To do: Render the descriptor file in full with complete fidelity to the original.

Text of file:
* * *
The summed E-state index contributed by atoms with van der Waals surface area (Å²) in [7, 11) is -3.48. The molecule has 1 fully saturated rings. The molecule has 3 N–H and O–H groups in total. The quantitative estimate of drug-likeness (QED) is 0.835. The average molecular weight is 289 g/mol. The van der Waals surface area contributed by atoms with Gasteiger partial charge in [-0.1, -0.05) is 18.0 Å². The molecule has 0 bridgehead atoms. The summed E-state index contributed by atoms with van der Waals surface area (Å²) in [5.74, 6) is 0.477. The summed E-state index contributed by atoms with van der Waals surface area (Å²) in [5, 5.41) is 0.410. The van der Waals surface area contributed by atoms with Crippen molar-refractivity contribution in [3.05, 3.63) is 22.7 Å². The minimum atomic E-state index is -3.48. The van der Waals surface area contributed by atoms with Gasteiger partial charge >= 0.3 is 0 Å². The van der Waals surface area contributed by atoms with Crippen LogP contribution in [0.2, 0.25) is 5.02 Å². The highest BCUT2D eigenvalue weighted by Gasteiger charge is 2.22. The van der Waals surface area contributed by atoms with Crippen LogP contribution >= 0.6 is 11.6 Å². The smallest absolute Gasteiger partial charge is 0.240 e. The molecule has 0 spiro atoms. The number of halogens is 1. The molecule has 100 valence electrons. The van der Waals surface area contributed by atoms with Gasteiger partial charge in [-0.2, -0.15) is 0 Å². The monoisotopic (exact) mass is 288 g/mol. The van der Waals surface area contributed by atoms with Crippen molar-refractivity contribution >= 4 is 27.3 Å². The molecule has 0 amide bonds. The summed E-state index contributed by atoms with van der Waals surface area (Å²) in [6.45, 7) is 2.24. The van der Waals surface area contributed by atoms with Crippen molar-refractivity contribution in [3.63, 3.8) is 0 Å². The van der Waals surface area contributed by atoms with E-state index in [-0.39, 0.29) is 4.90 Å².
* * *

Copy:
The summed E-state index contributed by atoms with van der Waals surface area (Å²) in [7, 11) is -3.48. The molecule has 1 fully saturated rings. The molecule has 3 N–H and O–H groups in total. The quantitative estimate of drug-likeness (QED) is 0.835. The average molecular weight is 289 g/mol. The van der Waals surface area contributed by atoms with Gasteiger partial charge in [-0.1, -0.05) is 18.0 Å². The molecule has 0 bridgehead atoms. The summed E-state index contributed by atoms with van der Waals surface area (Å²) in [5.74, 6) is 0.477. The summed E-state index contributed by atoms with van der Waals surface area (Å²) in [5, 5.41) is 0.410. The van der Waals surface area contributed by atoms with Crippen molar-refractivity contribution in [3.05, 3.63) is 22.7 Å². The minimum atomic E-state index is -3.48. The van der Waals surface area contributed by atoms with Gasteiger partial charge >= 0.3 is 0 Å². The van der Waals surface area contributed by atoms with Crippen LogP contribution in [0.2, 0.25) is 5.02 Å². The highest BCUT2D eigenvalue weighted by Gasteiger charge is 2.22. The van der Waals surface area contributed by atoms with Crippen LogP contribution >= 0.6 is 11.6 Å². The smallest absolute Gasteiger partial charge is 0.240 e. The molecule has 0 spiro atoms. The number of halogens is 1. The molecule has 100 valence electrons. The van der Waals surface area contributed by atoms with Gasteiger partial charge in [-0.2, -0.15) is 0 Å². The monoisotopic (exact) mass is 288 g/mol. The van der Waals surface area contributed by atoms with Crippen molar-refractivity contribution >= 4 is 27.3 Å². The molecule has 0 amide bonds. The summed E-state index contributed by atoms with van der Waals surface area (Å²) in [6.45, 7) is 2.24. The van der Waals surface area contributed by atoms with Crippen molar-refractivity contribution in [3.63, 3.8) is 0 Å². The van der Waals surface area contributed by atoms with E-state index in [-0.39, 0.29) is 4.90 Å².